Lara Vapnek teaches history at St. John's University and specializes in the history of gender and labor in the nineteenth- and twentieth-century United States. She is the author of Breadwinners: Working Women and Economic Independence, 1865-1920 (2009) and Elizabeth Gurley Flynn: Modern American Revolutionary (2015). Her current research focuses on mothers, milk, and public health in New York City from the 1850s through the 1930s.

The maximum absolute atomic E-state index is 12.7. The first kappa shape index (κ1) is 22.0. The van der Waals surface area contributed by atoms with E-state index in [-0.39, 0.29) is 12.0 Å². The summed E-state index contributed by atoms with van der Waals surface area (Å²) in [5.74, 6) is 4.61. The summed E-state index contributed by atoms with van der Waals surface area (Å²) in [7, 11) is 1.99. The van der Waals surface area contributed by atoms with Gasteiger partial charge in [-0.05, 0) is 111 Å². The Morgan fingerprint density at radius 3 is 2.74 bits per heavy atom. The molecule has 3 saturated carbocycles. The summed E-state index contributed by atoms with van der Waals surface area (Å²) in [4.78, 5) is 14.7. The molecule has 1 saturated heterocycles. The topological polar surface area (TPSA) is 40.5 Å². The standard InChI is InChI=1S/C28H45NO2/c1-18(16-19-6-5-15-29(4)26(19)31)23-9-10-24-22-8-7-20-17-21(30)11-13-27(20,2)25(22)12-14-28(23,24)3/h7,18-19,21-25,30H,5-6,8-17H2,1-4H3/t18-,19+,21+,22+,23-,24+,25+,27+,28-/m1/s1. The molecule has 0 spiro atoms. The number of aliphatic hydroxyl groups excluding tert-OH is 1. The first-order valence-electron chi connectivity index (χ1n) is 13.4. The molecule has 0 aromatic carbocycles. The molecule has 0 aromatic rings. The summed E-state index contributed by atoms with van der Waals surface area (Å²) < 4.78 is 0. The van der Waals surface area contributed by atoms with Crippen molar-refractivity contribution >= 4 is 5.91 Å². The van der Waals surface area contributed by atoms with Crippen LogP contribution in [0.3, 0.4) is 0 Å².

This lecture tells the story of three women who led early movements for gender and labor equality in the late 19th and early 20th-century: Jennie Collins; Leonora Barry; and Leonora O'Reilly. I discuss the personal and political factors that motivated their activism as well as their programs for change. This lecture explains how wage-earning women understood their place in America's expanding capitalist economy and it shows how they organized to demand equal rights at work and as citizens.